The Day I Died by J.R. Tuorila

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Shot down during his second tour in Vietnam, Marine helicopter pilot Paul Montague spent five years as a prisoner of war in four North Vietnamese camps. In The Day I Died: A True Story of Patriotism, Faith and Survival (Tate, 339 pp. $15.41, paper), J.R. Tuorila, a clinical psychologist, tells the story of those years based on his friendship with—and 700 pages of documentation given to him by—Montague.

Many former POWs—such as James Stockdale, Robinson Risner, and Bud Day—have written books about their ordeals. Montague’s highly detailed story provides insights equally as revealing and interesting as those others.

In 1968, Montague and his copilot Bruce Archer survived a crash landing after a “hailstorm” of bullets shattered their UH-34D Chinook cockpit. Abandoned in the wreckage by the recovery team they had been carrying, the two men managed to crawl free but then fell into the hands of the NVA. That started an arduous journey that took them across South Vietnam to a jungle camp, then north to Camp Farnsworth, Plantation Gardens, and the Hanoi Hilton.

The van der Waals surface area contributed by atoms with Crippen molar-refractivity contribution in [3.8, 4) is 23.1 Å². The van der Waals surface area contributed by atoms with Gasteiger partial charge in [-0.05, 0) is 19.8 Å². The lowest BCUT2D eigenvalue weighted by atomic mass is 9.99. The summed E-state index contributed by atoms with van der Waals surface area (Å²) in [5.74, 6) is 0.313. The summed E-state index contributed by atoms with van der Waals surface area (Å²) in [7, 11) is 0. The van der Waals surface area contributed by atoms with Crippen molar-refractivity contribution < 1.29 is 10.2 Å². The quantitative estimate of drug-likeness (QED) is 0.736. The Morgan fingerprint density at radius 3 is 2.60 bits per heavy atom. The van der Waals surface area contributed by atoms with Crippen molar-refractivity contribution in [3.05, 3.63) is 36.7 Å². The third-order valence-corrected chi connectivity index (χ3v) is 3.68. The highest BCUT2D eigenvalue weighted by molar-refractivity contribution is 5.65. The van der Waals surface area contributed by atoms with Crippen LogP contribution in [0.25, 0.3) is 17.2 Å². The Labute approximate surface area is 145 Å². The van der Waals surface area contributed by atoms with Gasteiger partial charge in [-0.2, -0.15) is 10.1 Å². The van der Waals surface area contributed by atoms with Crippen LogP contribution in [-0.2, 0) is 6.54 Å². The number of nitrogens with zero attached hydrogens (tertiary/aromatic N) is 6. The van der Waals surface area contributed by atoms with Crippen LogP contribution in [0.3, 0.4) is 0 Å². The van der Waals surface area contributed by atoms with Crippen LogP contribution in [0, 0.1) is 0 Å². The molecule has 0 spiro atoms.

Three episodes of prolonged torture and an entire year of isolation marked Montague’s first two years as a prisoner. He obeyed the Code of Conduct throughout. After he returned to the United States, Montague admitted that he had been mentally broken. “The communists could break anyone over time,” he said, “and they had plenty of time to find the key to each prisoner’s weakness.”

Nevertheless, Montague’s devotion to God and country helped him win psychological battles and even earn respect from his captors. His resistance to torture reflected near super-human dedication to sticking to giving only his name, rank, and service number. Eventually, his reputation made him a leader among the POWs. In that capacity, although his action almost cost him his life, he countermanded the NVA rule for prisoners to bow to their guards.

After he returned home in 1973, Montague worked to press charges against ten POWs who had violated the Code of Conduct “for a beer and a cigarette” at the Plantation and Hilton. Six days before the announcement that the men would be punished, one committed suicide. The charges were dropped against the remaining defendants. An appendix in the book lists the men’s names.